Two pet cats in New York state have tested positive for COVID-19, making them the first pets in the United States to have confirmed cases of the virus.
The U.S. Centers for Disease Control and Prevention (CDC) confirmed the news in a statement published Wednesday.
The cats, who live in different areas of New York State, were tested at private veterinary laboratories after showing mild respiratory symptoms. The owner of one of the two cats had already tested positive for COVID-19 at the time, indicating that the owner likely spread the virus to their cat. The other cat's owner, as well as other individuals in the household, have since tested negative. This cat may have caught the virus from asymptomatic household members or through contact with an infected person outside its home. Both cats are expected to make a full recovery.
According to the statement from the CDC, routine testing of animals is not recommended at this time. "Public health officials are still learning about SARS-CoV-2, but there is no evidence that pets play a role in spreading the virus in the United States," read the statement.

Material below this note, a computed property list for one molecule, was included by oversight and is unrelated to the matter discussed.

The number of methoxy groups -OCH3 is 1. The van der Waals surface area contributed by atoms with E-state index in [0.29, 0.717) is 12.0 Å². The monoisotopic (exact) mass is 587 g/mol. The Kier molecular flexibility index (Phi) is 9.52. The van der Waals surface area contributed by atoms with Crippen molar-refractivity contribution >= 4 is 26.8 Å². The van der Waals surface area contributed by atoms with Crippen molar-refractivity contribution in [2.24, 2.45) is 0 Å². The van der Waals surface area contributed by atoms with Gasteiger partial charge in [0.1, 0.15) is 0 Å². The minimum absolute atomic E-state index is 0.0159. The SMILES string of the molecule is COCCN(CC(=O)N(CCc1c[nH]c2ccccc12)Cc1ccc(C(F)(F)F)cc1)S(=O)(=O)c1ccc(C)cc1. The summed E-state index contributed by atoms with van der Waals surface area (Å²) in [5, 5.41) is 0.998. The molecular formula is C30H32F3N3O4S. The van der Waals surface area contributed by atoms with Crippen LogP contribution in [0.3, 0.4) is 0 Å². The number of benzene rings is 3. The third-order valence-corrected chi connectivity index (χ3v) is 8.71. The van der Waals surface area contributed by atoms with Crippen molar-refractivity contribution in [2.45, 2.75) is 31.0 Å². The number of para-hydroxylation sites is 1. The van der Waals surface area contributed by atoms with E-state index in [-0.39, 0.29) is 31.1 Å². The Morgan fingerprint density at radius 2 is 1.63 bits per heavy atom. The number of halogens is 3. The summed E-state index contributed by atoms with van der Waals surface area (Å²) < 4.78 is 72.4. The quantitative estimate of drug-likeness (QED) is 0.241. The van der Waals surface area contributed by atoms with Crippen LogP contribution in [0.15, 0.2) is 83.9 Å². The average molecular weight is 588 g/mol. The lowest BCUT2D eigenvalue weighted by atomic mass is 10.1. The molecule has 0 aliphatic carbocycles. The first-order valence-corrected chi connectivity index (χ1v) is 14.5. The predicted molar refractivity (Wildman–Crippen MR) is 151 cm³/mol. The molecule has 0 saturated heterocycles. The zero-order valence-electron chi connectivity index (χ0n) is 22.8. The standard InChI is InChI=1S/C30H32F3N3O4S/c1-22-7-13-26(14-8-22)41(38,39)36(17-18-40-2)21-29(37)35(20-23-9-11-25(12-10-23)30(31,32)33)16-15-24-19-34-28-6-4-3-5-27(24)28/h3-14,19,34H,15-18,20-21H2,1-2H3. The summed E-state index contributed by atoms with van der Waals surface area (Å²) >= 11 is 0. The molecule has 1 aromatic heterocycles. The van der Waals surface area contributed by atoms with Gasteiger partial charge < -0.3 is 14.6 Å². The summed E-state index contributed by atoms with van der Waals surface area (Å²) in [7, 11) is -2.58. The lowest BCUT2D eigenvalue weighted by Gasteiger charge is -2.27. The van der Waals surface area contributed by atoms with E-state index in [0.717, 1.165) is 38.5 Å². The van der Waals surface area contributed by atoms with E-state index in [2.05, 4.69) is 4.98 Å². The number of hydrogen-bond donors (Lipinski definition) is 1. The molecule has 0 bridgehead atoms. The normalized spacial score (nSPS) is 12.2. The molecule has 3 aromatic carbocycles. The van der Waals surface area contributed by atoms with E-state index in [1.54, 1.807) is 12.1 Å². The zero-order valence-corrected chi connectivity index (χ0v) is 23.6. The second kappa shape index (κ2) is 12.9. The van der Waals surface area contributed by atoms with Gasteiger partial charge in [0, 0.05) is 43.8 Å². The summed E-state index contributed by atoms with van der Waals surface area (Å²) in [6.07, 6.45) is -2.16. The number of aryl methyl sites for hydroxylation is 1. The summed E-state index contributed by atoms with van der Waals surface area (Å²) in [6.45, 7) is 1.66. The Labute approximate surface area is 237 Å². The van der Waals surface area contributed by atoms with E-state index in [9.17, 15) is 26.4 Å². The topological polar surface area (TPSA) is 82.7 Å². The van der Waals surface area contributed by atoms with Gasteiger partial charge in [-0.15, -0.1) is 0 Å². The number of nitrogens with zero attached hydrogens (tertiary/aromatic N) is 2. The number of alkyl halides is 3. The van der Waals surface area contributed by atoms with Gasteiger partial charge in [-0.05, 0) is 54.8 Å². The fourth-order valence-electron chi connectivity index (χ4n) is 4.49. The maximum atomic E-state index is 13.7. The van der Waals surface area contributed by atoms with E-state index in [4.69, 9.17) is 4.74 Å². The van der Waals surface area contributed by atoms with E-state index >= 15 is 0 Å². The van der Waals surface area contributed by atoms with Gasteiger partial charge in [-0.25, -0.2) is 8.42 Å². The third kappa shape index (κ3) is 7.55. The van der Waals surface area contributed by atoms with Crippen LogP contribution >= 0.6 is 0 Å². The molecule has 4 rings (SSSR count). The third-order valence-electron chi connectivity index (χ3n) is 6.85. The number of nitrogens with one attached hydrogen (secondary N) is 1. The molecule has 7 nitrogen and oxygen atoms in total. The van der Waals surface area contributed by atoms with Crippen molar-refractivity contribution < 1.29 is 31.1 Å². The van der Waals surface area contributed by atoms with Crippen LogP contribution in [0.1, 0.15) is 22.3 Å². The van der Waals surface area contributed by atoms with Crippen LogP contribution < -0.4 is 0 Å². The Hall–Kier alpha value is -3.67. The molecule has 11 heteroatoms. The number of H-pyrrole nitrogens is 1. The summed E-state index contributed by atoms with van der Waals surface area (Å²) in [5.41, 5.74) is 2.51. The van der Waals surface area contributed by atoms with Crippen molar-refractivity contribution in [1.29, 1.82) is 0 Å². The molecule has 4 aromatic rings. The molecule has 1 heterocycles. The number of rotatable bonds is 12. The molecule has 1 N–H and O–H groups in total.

The CDC also included these recommendations:
- Do not let pets interact with people or other animals outside the household.
- Keep cats indoors when possible to prevent them from interacting with other animals or people.
- Walk dogs on a leash, maintaining at least 6 feet from other people and animals.
- Avoid dog parks or public places where a large number of people and dogs gather.
If you are sick with COVID-19 (either suspected or confirmed by a test), restrict contact with your pets and other animals, just like you would around other people.
- When possible, have another member of your household care for your pets while you are sick.
- Avoid contact with your pet, including petting, snuggling, being kissed or licked, and sharing food or bedding.
- If you must care for your pet or be around animals while you are sick, wear a cloth face covering and wash your hands before and after you interact with them.